Aahaaryam - History, Modes & Trends of Makeup

Dr. C.P. Unnikrishnan

Global Trends
Study of any subject would remain incomplete without a peep into its history. An awareness of the past to the future is essential to know the ‘What, Why, When & How’ of any process. This is to ensure that the people who handle a process use their discretions while making changes, without losing the vision or philosophy or practical implications of the process.A voluminous book could be written on this topic; and several have done. Therefore, very few brief abstracts from such writings have been included here. It is a significant fact that the evolution and modes of Makeup tell us about certain important social concerns also. Initially the phenomenon called ‘Making up’ was not for stage purposes. The ‘Natural’ turns into the ‘Stylized’ by means of exaggerations and decorations even in real life. Face Makeup and other aspects of Aahaarya also are no exceptions to this ‘cultural phenomenon.’ This means, Lokadharmi turns into Naatyadharmi. But, the Sanskrit terms are used only within the language boundaries of Naatya. According to Bharathamuni, ‘Naatyam is Lokaanukaranam. ie. Naatyam is imitation of the world. This should explain further, the relevance of knowing the ‘History of and Trends in Makeup’, at least in brief.

Queen Jezebel

The use of cosmetics to enhance complexion has been known since antiquity. “Face painting” is mentioned in the Old Testament (Ezekiel 23:40) and other ancient documents from a wide variety of cultures. Jezebel, who was a Phoenician princess who became queen by marrying King Ahab of the Northern Kingdom (Israel) has been described as a woman who accented her eyes with cosmetics (around 840 B.C.). Most experts agree that makeup originated in the Middle East. Ancient Egyptians used foundation. In 200 B.C., ancient Greek women applied white lead powder and chalk to lighten their skin.Roman women also favoured a pale complexion. Wealthy Romans favoured white lead paste which could lead to disfigurements and death.The cream was made from animal fat, starch, and tin oxide. The animal fat provided a smooth texture, while the tin oxide provided colour to the cream.

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Throughout the Middle Ages in Europe, it was considered fashionable for women to have pale skin, due to the association of tanned skin with outdoors work, and therefore the association of pale skin with affluence. In the 6th century, women would often bleed themselves to achieve a pale complexion. During the Italian Renaissance, many women applied water–soluble lead paint to their faces. Throughout the 17th century and the Elizabethan era, women wore ceruse (a lethal mixture of vinegar and white lead). They also applied egg white to their faces to create a shiny complexion. Many men and women died from wearing lead-based make-up.

In the 18th century, Louis XV made it fashionable for men to wear lead-based makeup. Theatrical actors wore heavy white base. In the late 18th and early 19th centuries, Victorian women wore little or no makeup. Queen Victoria abhorred make-up and deemed that it was only appropriate for loose women to wear it. It was only acceptable for actors or actresses to wear make-up. In the late 19th century, women would apply a whitening mixture made out of zinc oxide, mercury, lead, nitrate of silver, and acids. Some women stayed out of the sun, ate chalk, and drank iodine to achieve whiteness. In the Edwardian era, women wore base and did not bleach their skin as much as they did in previous centuries.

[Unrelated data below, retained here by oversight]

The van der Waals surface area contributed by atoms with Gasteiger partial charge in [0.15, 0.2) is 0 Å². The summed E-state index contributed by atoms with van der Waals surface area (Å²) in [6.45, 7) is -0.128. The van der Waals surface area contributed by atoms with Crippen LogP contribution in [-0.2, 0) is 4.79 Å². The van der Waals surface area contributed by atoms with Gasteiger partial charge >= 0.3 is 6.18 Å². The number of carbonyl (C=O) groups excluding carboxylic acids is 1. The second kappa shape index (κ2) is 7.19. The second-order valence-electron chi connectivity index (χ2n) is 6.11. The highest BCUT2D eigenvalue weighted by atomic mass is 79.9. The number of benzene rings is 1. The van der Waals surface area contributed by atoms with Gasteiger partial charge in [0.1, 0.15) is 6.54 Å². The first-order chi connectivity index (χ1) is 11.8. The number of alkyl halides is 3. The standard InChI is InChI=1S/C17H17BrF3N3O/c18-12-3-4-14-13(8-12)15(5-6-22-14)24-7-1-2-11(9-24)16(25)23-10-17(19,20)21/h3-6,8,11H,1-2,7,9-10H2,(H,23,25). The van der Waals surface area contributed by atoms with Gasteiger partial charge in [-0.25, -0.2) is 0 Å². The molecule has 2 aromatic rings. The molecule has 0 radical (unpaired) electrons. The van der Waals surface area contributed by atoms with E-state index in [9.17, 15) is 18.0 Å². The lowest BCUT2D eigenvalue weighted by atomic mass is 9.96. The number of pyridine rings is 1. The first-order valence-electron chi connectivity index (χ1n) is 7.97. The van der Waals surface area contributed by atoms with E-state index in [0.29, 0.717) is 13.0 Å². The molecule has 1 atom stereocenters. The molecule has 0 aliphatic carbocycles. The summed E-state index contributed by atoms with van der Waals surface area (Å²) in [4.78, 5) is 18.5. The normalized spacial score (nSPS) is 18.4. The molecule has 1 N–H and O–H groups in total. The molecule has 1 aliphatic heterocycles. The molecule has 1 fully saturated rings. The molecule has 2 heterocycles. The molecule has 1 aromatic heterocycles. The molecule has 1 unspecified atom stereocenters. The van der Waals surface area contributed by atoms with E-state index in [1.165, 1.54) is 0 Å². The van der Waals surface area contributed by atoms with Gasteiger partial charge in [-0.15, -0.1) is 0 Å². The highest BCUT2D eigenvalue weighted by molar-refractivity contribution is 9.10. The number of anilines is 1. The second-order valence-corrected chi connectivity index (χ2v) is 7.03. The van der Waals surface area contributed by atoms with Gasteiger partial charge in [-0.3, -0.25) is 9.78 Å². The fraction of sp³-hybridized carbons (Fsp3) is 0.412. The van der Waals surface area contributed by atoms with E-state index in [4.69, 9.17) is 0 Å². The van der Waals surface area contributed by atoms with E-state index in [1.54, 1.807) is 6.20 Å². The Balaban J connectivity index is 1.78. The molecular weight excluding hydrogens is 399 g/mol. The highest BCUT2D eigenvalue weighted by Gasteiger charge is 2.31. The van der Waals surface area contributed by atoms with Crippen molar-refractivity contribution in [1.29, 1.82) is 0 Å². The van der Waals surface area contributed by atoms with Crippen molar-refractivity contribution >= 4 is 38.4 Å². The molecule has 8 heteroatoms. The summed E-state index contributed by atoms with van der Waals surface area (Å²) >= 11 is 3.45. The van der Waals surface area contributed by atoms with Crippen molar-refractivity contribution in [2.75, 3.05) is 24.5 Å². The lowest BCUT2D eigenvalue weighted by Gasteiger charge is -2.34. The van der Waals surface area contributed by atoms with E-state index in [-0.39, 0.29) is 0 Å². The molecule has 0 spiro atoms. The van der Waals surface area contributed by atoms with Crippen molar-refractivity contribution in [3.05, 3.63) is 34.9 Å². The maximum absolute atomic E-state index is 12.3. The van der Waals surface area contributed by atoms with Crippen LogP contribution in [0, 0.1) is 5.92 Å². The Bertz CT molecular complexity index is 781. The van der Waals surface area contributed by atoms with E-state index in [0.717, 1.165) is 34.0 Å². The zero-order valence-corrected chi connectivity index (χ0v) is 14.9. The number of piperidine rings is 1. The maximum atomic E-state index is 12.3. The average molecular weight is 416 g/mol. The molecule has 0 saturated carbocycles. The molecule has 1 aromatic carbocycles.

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A great deal of evidence about the use of makeup may be found in the pyramids of ancient Egypt— For example, when King Tut’s (Tutankhaman’s- Reign, 1332-1323 BC) tomb was opened in 1922, cosmeticsfound inside that were still fragrant and perfectly usable. Palettes are also often found in pyramids, which were originally used for grinding and mixing face and eye powders.Both Egyptian men and women applied rouge and lip ointments and henna for giving a red tinge to the nails. Women traced the veins on chest and temples using blue paint & liquid gold. Eye shadow used by women and men was usually green and applied to both the top and the bottom lids. Eyelash and brow enhancers consisting of carbon, black oxide, and other (often toxic) substances were also applied to give wearers that dark, painted look that associated with the culture.

Some of the earliest evidence of modern beauty equipment has been found in Babylon ruins. Tools such as tweezers, brow brushes, and toothpicks were common. Both the men and the women of Babylon also curled their hair and coloured their eyes with eye shadow, eyeliner, and eyelash and brow enhancers. They frequently painted their faces with white lead and used henna to colour their nails.

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Ancient Grecian woman in makeup

In ancient Greece, a more “natural” effect was usually preferred, but Grecian (Greek) women painted their faces with white lead and used crushed mulberries for rouge. The application of fake eyebrows, often made of oxen hair, was also fashionable.

In the Roman Empire, women applied pastes of narcissus, lentils, honey, wheat, and eggs to achieve pale complexions. For evening wear, chalk and white lead were applied to the skin, along with rouge. The old Egyptian trick of using blue paint to enhance prominent veins was also popular. Some people—men and women—rubbed their teeth with a pumice stone. Wealthy women had at least one slave in the role of cosmetician.


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